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Walmart CEO blames ‘fiction’ of fraudulent election for dividing Americans

Walmart CEO Doug McMillon lamented Tuesday that the baseless claims of a stolen election pushed by President Donald Trump and his allies have further inflamed America at a time of peril.

“We all find ourselves in the midst of concurrent health, economic and racial equity crises as well as facing the reality of an electorate divided in large part to the fiction of a fraudulent election,” McMillon said Tuesday during an event hosted by the Business Roundtable.

The insurrection at the US Capitol by Trump supporters January 6 caused major companies including Walmart to rethink their political activity. Walmart suspended contributions to the 147 Republicans who tried, unsuccessfully, to overturn President-elect Joe Biden’s victory. Other major companies such as Facebook and Coca-Cola halted political contributions altogether.

McMillon, who also serves the Business Roundtable’s chairman, said it makes sense that companies are reviewing their political giving. But he suggested big business won’t remain on the sidelines for long.

“Not participating in the process…could create other issues,” McMillon said. “There is still a role for business to play. We just want to do it in a thoughtful way.”

Asked what business can do to encourage more bipartisan behavior, McMillon said: “Reward the centrists.”

Josh Bolten, the CEO of the Business Roundtable, reiterated that the group condemns the “inexcusable violence” at the US Capitol and called on elected officials to work toward civility.

Pursuing policies that will help the economy “depends on our country’s recommitment to the fundamental tenets of a strong and stable democracy,” he said.

The minimum wage debate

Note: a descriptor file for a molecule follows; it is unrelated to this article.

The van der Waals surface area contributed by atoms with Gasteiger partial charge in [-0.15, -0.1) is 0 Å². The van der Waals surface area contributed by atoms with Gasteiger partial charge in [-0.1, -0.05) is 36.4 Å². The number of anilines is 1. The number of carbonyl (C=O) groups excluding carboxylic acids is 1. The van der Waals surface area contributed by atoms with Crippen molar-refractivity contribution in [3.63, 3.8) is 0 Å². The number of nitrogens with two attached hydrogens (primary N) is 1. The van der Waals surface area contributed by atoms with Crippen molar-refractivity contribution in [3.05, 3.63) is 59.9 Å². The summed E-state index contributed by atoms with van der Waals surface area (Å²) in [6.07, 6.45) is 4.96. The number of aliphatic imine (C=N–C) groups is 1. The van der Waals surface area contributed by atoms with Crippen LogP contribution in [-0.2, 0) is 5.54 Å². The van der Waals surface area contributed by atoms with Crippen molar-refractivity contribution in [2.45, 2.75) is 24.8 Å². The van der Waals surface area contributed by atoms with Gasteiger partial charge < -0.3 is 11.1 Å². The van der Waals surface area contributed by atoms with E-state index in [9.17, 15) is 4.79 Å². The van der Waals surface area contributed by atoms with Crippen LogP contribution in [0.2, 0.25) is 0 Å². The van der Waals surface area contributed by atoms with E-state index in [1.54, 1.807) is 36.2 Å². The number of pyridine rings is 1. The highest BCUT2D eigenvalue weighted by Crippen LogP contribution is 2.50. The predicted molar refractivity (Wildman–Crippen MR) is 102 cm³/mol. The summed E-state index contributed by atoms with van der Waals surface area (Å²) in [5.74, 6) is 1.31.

The Business Roundtable generally applauded Biden’s $1.9 trillion rescue package designed to defeat the pandemic and revive the US economy. In particular, Bolten and McMillon expressed support for Biden’s proposals to spend heavily on vaccinations, sending aid to small businesses and Americans in need.

However, business leaders sounded a cautious tone about Biden’s call to raise the federal minimum wage to $15 an hour.

“$7.25 is too low,” McMillon said, referring to the current minimum wage, which hasn’t been raised since 2009. “A thoughtful plan that raises the federal minimum wage while considering geographic differences and small business, is something that should be done.”

McMillon did not specify how high he thinks the minimum wage should go, nor at what pace it should be lifted. Walmart’s minimum wage is $11 an hour — higher in certain locations across the United States.

Bolten said the Business Roundtable hopes that Congress “will only pursue” a minimum wage hike on a “bipartisan basis.”

“If it cannot be done on a rapid and bipartisan basis, it’s not worth slowing down or impeding the urgent relief needed,” Bolten said.

Rolling back the Trump tax cuts?

Austan Goolsbee, a former economic adviser to President Obama, dismissed the notion that minimum wage hikes must only be done on a bipartisan basis.

“There is an irony of any groups making the argument we should only make economic policy changes on a bipartisan basis,” Goolsbee told CNN Business, “when they’re the same groups who advocated for massive $2 trillion tax cuts for corporations and high-income people on a totally partisan basis.”

Biden’s $1.9 trillion stimulus package does not call for tax hikes, suggesting it will be funded mostly through borrowing. However, Biden did reiterate last week the importance of “asking everyone to pay their fair share” to make investments in the economy. And as a candidate, Biden supported rolling back some of the Trump tax cuts.

Not surprisingly, the Business Roundtable opposes corporate tax hikes, arguing it would make the United States less competitive globally in the midst of the economic crisis.

“It would be a step backward,” Bolten said.

Article Topic Follows: Money

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